|Publication number||US7189630 B2|
|Application number||US 10/996,681|
|Publication date||Mar 13, 2007|
|Filing date||Nov 24, 2004|
|Priority date||Nov 28, 2003|
|Also published as||US20050145997|
|Publication number||10996681, 996681, US 7189630 B2, US 7189630B2, US-B2-7189630, US7189630 B2, US7189630B2|
|Original Assignee||Wieland-Werke Ag|
|Export Citation||BiBTeX, EndNote, RefMan|
|Patent Citations (7), Non-Patent Citations (2), Referenced by (2), Classifications (25), Legal Events (3)|
|External Links: USPTO, USPTO Assignment, Espacenet|
The invention relates to a layer sequence on a substrate made from copper or a copper-based alloy, made from nickel or a nickel-based alloy or a copper-plated substrate for production of a composite material, and to a process for producing a composite material from the layer sequence.
During long-term age-hardening of Cu-based and Ni-based materials which have been tin-plated by hot-dip or electroplating processes and copper-plated substrates, intermetallic phases (IMPs), such as Cu3Sn, Cu6Sn5 or Ni3Sn, form as a result of diffusion processes.
Depending on the layer thickness of the tin plating and the process sequence used in terms of its time/temperature profile during the age hardening, pores may occur at the base material/coating interface, depending on the alloy composition. In the most unfavorable set of circumstances, the Sn layer may even flake off. Flaking of the Sn layer from the base material can lead to total failure of the module in particular when used in electromechanical components.
This formation of pores as a result of diffusion phenomena in the solid state is known as the Kirkendall effect and is based on the different diffusion rates of Sn and Cu and its alloying elements. The alloying elements which are present in the base material may accelerate or decelerate this effect.
It is in principle possible for an intermediate layer which inhibits the diffusion to be deposited directly onto the base material prior to the application of the Sn layer. This barrier layer is intended to prevent alloying elements from diffusing out of the base material into the Sn layer. The problematic growth of the CuSn or NiSn IMP is in this way prevented or at least decelerated. Some important layer properties which are responsible, for example, for good solderability are retained, whereas others, such as for example good bendability, may deteriorate, depending on the barrier layer and thickness selected.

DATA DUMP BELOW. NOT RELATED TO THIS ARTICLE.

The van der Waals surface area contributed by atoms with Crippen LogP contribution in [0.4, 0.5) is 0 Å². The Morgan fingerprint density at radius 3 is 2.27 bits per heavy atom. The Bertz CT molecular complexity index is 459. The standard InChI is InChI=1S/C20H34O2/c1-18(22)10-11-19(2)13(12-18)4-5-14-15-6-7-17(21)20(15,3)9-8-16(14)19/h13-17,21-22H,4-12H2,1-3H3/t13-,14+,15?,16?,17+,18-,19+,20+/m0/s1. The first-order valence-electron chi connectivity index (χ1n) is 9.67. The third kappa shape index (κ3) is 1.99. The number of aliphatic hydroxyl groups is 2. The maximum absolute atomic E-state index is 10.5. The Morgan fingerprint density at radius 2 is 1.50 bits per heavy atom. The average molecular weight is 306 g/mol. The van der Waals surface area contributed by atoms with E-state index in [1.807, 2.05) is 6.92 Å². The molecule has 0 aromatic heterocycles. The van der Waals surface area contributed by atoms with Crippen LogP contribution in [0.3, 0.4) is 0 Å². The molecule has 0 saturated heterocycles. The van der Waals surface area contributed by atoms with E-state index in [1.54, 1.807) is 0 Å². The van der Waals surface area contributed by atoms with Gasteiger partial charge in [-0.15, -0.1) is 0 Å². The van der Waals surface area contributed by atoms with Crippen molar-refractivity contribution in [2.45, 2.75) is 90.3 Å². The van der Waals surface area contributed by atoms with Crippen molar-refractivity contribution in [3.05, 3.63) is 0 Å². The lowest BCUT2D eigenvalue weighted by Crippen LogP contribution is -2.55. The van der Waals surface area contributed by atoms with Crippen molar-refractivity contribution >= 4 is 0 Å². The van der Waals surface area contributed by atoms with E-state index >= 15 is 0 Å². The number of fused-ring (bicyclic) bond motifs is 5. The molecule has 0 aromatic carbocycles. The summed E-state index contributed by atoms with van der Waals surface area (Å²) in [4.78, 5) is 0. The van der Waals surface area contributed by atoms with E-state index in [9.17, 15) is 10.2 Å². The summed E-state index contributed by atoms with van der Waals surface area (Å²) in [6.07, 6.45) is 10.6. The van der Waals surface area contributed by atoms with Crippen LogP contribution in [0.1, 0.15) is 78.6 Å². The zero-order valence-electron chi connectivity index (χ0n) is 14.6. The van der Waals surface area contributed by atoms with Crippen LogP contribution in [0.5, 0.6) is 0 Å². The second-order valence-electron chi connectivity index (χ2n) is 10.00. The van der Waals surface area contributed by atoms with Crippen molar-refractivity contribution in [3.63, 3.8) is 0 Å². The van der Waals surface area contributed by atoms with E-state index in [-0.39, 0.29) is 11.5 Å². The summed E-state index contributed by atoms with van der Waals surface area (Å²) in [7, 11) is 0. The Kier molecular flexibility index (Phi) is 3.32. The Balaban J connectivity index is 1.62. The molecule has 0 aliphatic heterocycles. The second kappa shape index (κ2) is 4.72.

Even if certain layer properties are ensured through the use of conventional barrier layers, the basic problem of the formation of pores through diffusion during long-term age-hardening at elevated temperature (e.g. 150° C./3000 h) remains. However, the risk of the coating flaking off the base material cannot be prevented by these standard intermediate layers in the case of Cu alloys.
The effect of a Fe barrier layer compared to a Cu barrier layer with regard to the growth rate of the Cu—Sn IMP is described in a publication by Scott, B. C. and Warwick, M. E. (Intern. Tin Res. Inst., Transact. of the Inst. of Met. Finishing, (1982), Vol. 61, pp. 44ff.).
The iron barrier layer used forms a FeSn2 IMP at temperatures of 170° C. However, the thickness growth is correspondingly low, with the result that an effective barrier against the diffusion of Sn is only produced if it is free of pores. As soon as there are any pores in the Fe layer, a Cu6Sn5 IMP forms beneath the Fe layer, with the result that the Fe barrier layer flakes off the base material. Layers without any pores can only be achieved above a layer thickness of approximately 2 μm. Since in particular relatively thick Fe layers may present problems in the electronics industry, on account of the magnetic properties, this solution has hitherto been deprecated in practice.
Furthermore, document U.S. Pat. No. 5,916,695 has disclosed an Ni-containing intermediate layer which is arranged between a copper-containing substrate and a tin covering layer and is intended to prevent the diffusion of copper from the substrate into the tin layer. The intermediate layer substantially comprises copper with a nickel content of 20–40% by weight.
However, the solution described has only a limited lifespan. After the Cu/Ni layer has been consumed through the formation of an intermetallic (Cu—Ni) Sn phase, the usual mechanism commences within the intended service life. On account of the condensation of the vacancy streams in the material, the Kirkendall effect which has been described leads to the undesirable formation of areal peeling at the boundary layer with the Cu substrate.